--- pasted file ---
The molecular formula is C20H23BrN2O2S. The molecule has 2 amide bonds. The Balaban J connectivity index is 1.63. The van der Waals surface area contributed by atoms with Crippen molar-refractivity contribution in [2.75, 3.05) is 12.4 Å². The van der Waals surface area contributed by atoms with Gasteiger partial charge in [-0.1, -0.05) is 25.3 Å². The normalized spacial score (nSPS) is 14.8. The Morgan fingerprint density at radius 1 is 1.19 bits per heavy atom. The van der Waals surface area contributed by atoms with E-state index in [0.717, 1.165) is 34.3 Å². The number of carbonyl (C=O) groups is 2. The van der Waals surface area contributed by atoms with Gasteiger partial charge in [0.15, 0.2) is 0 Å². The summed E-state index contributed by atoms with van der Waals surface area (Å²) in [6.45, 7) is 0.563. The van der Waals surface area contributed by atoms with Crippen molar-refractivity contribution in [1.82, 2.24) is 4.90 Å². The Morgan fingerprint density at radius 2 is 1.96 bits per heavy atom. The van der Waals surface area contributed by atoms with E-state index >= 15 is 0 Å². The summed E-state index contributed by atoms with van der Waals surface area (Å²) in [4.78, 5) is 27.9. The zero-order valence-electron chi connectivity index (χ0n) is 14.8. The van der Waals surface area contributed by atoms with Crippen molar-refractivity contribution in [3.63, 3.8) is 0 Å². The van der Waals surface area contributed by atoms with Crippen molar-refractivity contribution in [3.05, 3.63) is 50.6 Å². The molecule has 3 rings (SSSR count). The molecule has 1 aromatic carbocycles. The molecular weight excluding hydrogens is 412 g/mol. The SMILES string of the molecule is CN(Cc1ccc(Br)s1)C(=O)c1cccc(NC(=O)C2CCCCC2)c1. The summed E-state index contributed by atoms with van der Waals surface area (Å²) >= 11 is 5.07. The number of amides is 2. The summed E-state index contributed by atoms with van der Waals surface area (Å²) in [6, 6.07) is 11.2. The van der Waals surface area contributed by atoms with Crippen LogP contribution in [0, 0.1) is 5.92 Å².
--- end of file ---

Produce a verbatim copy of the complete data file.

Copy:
The molecular formula is C20H23BrN2O2S. The molecule has 2 amide bonds. The Balaban J connectivity index is 1.63. The van der Waals surface area contributed by atoms with Crippen molar-refractivity contribution in [2.75, 3.05) is 12.4 Å². The van der Waals surface area contributed by atoms with Gasteiger partial charge in [-0.1, -0.05) is 25.3 Å². The normalized spacial score (nSPS) is 14.8. The Morgan fingerprint density at radius 1 is 1.19 bits per heavy atom. The van der Waals surface area contributed by atoms with E-state index in [0.717, 1.165) is 34.3 Å². The number of carbonyl (C=O) groups is 2. The van der Waals surface area contributed by atoms with Gasteiger partial charge in [0.15, 0.2) is 0 Å². The summed E-state index contributed by atoms with van der Waals surface area (Å²) in [6.45, 7) is 0.563. The van der Waals surface area contributed by atoms with Crippen molar-refractivity contribution in [1.82, 2.24) is 4.90 Å². The Morgan fingerprint density at radius 2 is 1.96 bits per heavy atom. The van der Waals surface area contributed by atoms with E-state index >= 15 is 0 Å². The summed E-state index contributed by atoms with van der Waals surface area (Å²) in [4.78, 5) is 27.9. The zero-order valence-electron chi connectivity index (χ0n) is 14.8. The van der Waals surface area contributed by atoms with Crippen molar-refractivity contribution in [3.63, 3.8) is 0 Å². The van der Waals surface area contributed by atoms with Crippen molar-refractivity contribution in [3.05, 3.63) is 50.6 Å². The molecule has 3 rings (SSSR count). The molecule has 1 aromatic carbocycles. The molecular weight excluding hydrogens is 412 g/mol. The SMILES string of the molecule is CN(Cc1ccc(Br)s1)C(=O)c1cccc(NC(=O)C2CCCCC2)c1. The summed E-state index contributed by atoms with van der Waals surface area (Å²) >= 11 is 5.07. The number of amides is 2. The summed E-state index contributed by atoms with van der Waals surface area (Å²) in [6, 6.07) is 11.2. The van der Waals surface area contributed by atoms with Crippen LogP contribution in [0, 0.1) is 5.92 Å².